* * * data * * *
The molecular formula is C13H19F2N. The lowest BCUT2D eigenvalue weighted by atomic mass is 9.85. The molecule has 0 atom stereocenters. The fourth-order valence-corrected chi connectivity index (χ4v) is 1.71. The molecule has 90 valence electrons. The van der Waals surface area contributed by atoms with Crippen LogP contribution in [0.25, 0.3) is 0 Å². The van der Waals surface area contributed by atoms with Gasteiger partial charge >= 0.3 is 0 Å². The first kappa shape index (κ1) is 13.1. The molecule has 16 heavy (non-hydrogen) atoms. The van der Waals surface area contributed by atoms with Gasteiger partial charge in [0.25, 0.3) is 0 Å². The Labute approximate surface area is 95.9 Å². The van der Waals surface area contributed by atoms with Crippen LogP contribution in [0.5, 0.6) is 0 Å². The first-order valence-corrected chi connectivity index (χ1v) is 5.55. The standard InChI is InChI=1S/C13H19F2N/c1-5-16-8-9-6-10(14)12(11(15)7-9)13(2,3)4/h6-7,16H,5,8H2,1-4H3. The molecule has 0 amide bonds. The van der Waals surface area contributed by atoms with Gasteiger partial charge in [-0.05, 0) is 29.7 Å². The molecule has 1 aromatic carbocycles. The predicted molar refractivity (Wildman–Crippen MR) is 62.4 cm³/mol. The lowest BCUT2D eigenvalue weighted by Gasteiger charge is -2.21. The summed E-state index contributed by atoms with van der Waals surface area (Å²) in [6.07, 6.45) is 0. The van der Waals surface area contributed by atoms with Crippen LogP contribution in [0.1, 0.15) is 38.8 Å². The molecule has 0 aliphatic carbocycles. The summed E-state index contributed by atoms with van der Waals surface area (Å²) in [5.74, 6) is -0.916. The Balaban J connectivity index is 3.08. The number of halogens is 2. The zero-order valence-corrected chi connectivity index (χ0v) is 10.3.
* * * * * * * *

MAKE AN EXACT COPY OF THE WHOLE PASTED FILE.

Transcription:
The molecular formula is C13H19F2N. The lowest BCUT2D eigenvalue weighted by atomic mass is 9.85. The molecule has 0 atom stereocenters. The fourth-order valence-corrected chi connectivity index (χ4v) is 1.71. The molecule has 90 valence electrons. The van der Waals surface area contributed by atoms with Crippen LogP contribution in [0.25, 0.3) is 0 Å². The van der Waals surface area contributed by atoms with Gasteiger partial charge >= 0.3 is 0 Å². The first kappa shape index (κ1) is 13.1. The molecule has 16 heavy (non-hydrogen) atoms. The van der Waals surface area contributed by atoms with Gasteiger partial charge in [0.25, 0.3) is 0 Å². The Labute approximate surface area is 95.9 Å². The van der Waals surface area contributed by atoms with Crippen LogP contribution in [0.5, 0.6) is 0 Å². The first-order valence-corrected chi connectivity index (χ1v) is 5.55. The standard InChI is InChI=1S/C13H19F2N/c1-5-16-8-9-6-10(14)12(11(15)7-9)13(2,3)4/h6-7,16H,5,8H2,1-4H3. The molecule has 0 amide bonds. The van der Waals surface area contributed by atoms with Gasteiger partial charge in [-0.05, 0) is 29.7 Å². The molecule has 1 aromatic carbocycles. The predicted molar refractivity (Wildman–Crippen MR) is 62.4 cm³/mol. The lowest BCUT2D eigenvalue weighted by Gasteiger charge is -2.21. The summed E-state index contributed by atoms with van der Waals surface area (Å²) in [6.07, 6.45) is 0. The van der Waals surface area contributed by atoms with Crippen LogP contribution in [0.1, 0.15) is 38.8 Å². The molecule has 0 aliphatic carbocycles. The summed E-state index contributed by atoms with van der Waals surface area (Å²) in [5.74, 6) is -0.916. The Balaban J connectivity index is 3.08. The number of halogens is 2. The zero-order valence-corrected chi connectivity index (χ0v) is 10.3.